I felt angry- humiliated and betrayed. I felt like I had been stabbed in the back, with no way to defend myself or explain my position. Because of the audience, I probably would not have confronted the senior management person in this meeting, even if time permitted……He forever damaged my credibility (source: Waldron, 2000).
Organisations can be a place to find and forge relationships, craft and nurture a valued identity and experience a deep sense of accomplishment. However, it can also be a place of emotional trauma, stress, discrimination and psychological pain. This happens when workers feel disrespected and feel they are being punished for expressing dissent, supposedly violating company moral codes or something else. This situation is referred to as ‘emotional tyranny.’ The statement above, for example, embodies what some workers go through in the workplace. Employees tend to go through emotional pain, something that is rarely associated with the workplace but nevertheless exist.
Emotional tyranny occurs when powerful organisational members use emotions in a way that is destructive, controlling, unjust and even cruel. Emotional tyranny can be a deliberate design by an individual (usually at a higher position) to maintain power. Sometimes too it can be a collective exercise perpetrated by a group within the organisation. It could also be a result of unintended consequence of organisational structures, values, and practices. It is often designed to embarrass the person, to “put him in his place”. Emotional tyranny is deliberate and attempts to show the subordinate, and everyone else, who is in charge. Whether intended or not, the result of emotional tyranny often leads to harmful and lasting effects on the individual, relationships and the organisation. Emotional tyranny can range from subtle forms of incivility such as rolling the eyes, using profanity, demeaning remarks to more intense forms such as verbal aggression, workplace bullying and even physical assault.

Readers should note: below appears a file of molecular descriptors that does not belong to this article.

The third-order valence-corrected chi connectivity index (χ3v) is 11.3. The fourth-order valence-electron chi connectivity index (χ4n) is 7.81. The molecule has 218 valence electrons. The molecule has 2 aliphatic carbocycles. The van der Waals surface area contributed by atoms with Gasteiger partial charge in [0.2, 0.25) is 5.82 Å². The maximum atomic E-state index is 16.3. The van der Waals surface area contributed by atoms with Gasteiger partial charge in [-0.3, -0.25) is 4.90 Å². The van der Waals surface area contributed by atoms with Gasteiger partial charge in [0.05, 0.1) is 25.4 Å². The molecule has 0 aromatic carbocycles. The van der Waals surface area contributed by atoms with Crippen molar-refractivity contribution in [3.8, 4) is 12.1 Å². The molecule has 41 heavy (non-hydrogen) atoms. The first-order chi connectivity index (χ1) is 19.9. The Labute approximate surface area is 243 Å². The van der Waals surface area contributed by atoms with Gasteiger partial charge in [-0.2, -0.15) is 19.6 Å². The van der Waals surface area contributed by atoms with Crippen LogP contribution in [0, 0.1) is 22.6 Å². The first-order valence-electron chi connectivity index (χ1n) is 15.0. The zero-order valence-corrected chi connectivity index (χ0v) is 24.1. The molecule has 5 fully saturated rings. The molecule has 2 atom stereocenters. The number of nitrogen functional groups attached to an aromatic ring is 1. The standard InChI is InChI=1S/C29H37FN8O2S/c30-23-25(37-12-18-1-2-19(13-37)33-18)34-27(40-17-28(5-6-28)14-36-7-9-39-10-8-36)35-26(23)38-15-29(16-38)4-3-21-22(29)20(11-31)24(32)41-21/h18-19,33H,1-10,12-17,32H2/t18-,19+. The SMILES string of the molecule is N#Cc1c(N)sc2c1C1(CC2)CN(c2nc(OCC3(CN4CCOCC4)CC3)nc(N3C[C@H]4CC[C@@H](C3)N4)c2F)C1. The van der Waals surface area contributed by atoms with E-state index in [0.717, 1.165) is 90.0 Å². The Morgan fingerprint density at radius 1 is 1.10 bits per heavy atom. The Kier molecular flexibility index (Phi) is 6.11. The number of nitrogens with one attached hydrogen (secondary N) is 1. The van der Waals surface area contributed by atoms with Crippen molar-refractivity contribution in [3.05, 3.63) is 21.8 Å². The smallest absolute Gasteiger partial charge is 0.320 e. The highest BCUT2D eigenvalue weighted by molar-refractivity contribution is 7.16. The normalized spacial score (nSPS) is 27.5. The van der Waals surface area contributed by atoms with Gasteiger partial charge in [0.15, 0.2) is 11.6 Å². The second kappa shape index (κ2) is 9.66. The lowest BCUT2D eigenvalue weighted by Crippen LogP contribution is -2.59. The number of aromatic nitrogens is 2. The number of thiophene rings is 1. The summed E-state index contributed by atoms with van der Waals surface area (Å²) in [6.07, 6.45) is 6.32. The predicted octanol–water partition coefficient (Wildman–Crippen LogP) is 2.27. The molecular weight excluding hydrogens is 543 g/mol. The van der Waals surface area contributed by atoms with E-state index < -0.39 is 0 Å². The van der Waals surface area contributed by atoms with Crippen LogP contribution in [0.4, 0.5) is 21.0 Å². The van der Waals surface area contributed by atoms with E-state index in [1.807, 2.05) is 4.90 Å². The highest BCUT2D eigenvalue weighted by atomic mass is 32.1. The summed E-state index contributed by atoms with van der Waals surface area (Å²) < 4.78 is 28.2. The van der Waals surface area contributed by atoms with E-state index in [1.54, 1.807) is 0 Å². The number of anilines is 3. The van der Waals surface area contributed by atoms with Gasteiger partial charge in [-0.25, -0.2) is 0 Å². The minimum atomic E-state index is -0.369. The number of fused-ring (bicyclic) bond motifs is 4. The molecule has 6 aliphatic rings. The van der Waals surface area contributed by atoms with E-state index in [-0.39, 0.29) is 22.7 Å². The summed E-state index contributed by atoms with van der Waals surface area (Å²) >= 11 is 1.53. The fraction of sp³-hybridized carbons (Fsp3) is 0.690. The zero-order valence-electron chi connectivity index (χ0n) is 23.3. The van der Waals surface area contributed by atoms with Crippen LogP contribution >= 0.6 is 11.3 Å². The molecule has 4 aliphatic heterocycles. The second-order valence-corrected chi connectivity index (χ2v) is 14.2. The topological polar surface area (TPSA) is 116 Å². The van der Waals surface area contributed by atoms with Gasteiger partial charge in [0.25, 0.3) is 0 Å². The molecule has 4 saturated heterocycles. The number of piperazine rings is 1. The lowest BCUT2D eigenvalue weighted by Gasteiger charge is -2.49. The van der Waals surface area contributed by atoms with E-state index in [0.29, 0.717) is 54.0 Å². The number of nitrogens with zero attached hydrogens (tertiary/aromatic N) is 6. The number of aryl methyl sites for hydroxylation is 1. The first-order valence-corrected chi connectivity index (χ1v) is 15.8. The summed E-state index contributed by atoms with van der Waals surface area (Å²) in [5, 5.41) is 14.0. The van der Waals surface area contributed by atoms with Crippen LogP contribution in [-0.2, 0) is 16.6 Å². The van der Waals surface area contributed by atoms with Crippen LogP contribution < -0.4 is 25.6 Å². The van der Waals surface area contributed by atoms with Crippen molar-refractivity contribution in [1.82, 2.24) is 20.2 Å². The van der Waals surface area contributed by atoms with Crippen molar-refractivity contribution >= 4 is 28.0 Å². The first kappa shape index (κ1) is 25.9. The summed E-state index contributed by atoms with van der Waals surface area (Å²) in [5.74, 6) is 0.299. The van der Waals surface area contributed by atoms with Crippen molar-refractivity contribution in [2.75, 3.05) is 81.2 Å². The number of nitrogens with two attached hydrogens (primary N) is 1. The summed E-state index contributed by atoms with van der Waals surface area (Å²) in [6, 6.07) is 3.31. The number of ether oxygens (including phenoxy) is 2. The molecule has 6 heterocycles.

Emotions are triggered by a perceived infraction – a behaviour that threatens the relationships in an organisation – and is mostly in the form of sharp criticisms whereby the perpetrator is someone of a higher authority. In some situations, the criticism may be deemed as justified and the employee may be expected to modify is his/her behaviour to conform to moral codes that exist in the supervisor-subordinate relationship. However, in a situation where the employee perceives that the act of criticism violates codes of relational morality because it was unduly harsh, delivered in public, or unfairly directed at a single violator of the rules, it leads to anger and emotionally trauma.